Sounders secures historic win over Pumas to lift the CCL title in Seattle

The Seattle Sounders made history on Wednesday night when they became the first MLS team to win the modern-version of the CONCACAF Champions League with a 3-0 (5-2 aggregate) win over Pumas. Americans were front and center of their run with Jordan Morris, Cristian Roldan, and Sefan Frei playing important roles. Behind it all was a remarkable effort by head coach and Seattle native Brian Schmetzer. ASN’s Brian Sciaretta breaks it all down. 


Brian Sciaretta


May 05, 2022

6:10 AM

FOR MLS TEAMS, winning the CONCACAF Champions League has been a priority and a dream. Until Wednesday night, it has been an elusive goal as Liga MX has held a stranglehold on the tournament since its current format changed in 2009. In 2022 it became a reality as the Seattle Sounders defeated Pumas UNAM 3-0 (5-2 on aggregate) to become the first American team that is Champions of CONCACAF.

The game was every bit the spectacle that American fans of the sport would want. While it has been great to see many soccer specific gems opening throughout the league over the past 15 years, a huge NFL stadium worked out very well. Over 68,000 fans packed Lumen Field and provided an electric atmosphere gave the event world-class environment.

Seattle had to fight through a ton in this game and it was a remarkable test of mental strength. Head coach Brian Schmetzer was able to start his entire first-choice starting XI but injuries forced Seattle into making two first half subs. Kelyn Rowe had to replace Nouhou at left back in just the 11th minute and then in the 29th, MVP candidate and DP Joao Paulo had to be replaced by 16-year-old U.S. U-20 midfielder Obed Vargas.

Despite being forced to adjust early, Seattle weathered a brief storm between the 30th-40th minutes and then resumed a dominant role in the game. The first goal came just before the half when Albert Rusnak moved into the box with expert dribbling, sent a pass in front of the goal which found central defender Xavier Arreaga.

The Ecuadorian international laid the ball off to Raul Ruidaiz who hit a shot that took a deflection and found the back of the net.

Seattle was able to turn what was a rough start in the first half into an advantage by the break.

The start of the second half saw the Sounders continue with the better run of play but Schmetzer was limited to just one more substitution window the rest of the game.

In the 80th minute, Seattle put the game out of reach on a wonderful team goal. Rusnak dribbled in traffic to maintain possession of the ball. He found Alex Roldan who sprung Jordan Morris down the right side. Morris sent in a pass to the top of the box for Nicolas Lodeiro. Lodeiro quickly set up Ruidiaz for his second goal of the game.

Then in the 87th, it was game over. Rusnak found Morris who hit a shot off the post and Lodeiro slammed home the rebound.

After four minutes of stoppage time, the whistle blew and Seattle was crowned the champions – becoming the first MLS team to win the tournament in its current format.

There is so much to break down from this game.


Historic and meaningful


This was huge and this was important. For years, never having won this tournament was a black mark on the league. Don Garber was always asked about the league’s teams coming up short. Players were always asked about it. Fans were always asked about it.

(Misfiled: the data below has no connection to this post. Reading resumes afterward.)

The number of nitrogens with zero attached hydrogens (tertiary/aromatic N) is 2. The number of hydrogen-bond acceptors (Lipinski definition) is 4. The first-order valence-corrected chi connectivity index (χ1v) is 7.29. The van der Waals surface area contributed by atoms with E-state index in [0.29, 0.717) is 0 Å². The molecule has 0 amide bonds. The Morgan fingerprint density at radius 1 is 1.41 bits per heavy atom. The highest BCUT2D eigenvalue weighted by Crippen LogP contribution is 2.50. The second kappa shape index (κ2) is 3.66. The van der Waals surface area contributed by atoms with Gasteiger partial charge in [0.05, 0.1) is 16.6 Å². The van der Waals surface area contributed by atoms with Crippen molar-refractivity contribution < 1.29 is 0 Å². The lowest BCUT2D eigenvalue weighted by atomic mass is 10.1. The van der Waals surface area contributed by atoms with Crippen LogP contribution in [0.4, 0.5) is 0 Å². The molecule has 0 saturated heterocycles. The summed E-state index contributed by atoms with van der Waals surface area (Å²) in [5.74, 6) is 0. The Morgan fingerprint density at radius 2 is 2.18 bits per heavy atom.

For as much as it has been a story about the league’s teams never having won it, the fact that Seattle winning it should be equally as big of a story. The Sounders went to Mexico twice and didn’t lose either game. When they returned home, they won convincingly.

Seattle did not go on a “miracle run” to win it. Seattle did not bunker and try to scrape by with goals against the run of play. Seattle was the best team in this tournament, no question.

The win makes MLS less isolated and more relevant. It’s important to note, MLS teams still are the underdogs to win the CCL, but the gap is closing dramatically.

MLS teams are very competitive with Liga MX but the “big” Liga MX teams such as Club America, Monterrey, Tigres, and Cruz Azul – when they are in form – are tough.

MLS teams defeated Liga MX teams only twice from 2008-2017. Then from 2018 through 2022, it has happened 11 times. Liga MX still has the edge in that span having won 14 matchups over MLS teams, but MLS is significantly improving the past five years.

Seattle’s win is the culmination of something that has been building for half a decade.



Schmetzer’s story


Seattle head coach Brian Schmetzer has had a storybook ride through Seattle soccer. A native of city, he began playing for the Sounders in the early incarnations of the team starting in 1980. He was also the head coach of the USL-edition of Seattle and then was an assistant under Sigi Schmdt when the MLS era began. After Sigi was fired, Schmetzer took over and has won two MLS Cups.

As an assistant, he has won four U.S. Open Cups. As a head coach, he has won two USL titles, two MLS Cups, and now the CONCACAF Champions League.

Despite all of these accomplishments, he has never won the MLS Coach of the Year award. That is wild because he’s probably the league’s best coach over the past decade. Now he is a trailblazer.


The wins tell part of the story. It’s also how he has managed one of the league’s most visible teams and some of the league’s biggest stars. The DPs the Sounders have signed under him have almost entirely worked out – Lodeiro, Ruidiaz, Joao Paulo, and before them – Clint Dempsey.

In recent years, he has some an impressive job bringing in young players such as Josh Atencio and now Obed Vargas. Older players who have been at career crossroads have come to Seattle and found a away to be productive in meaningful situations – Kelyn Rowe, Will Bruin, and even Stefan Frei at one point. Everyone seems to hit their potential or their ceiling in Seattle these days, which is a direct reflection of the coach.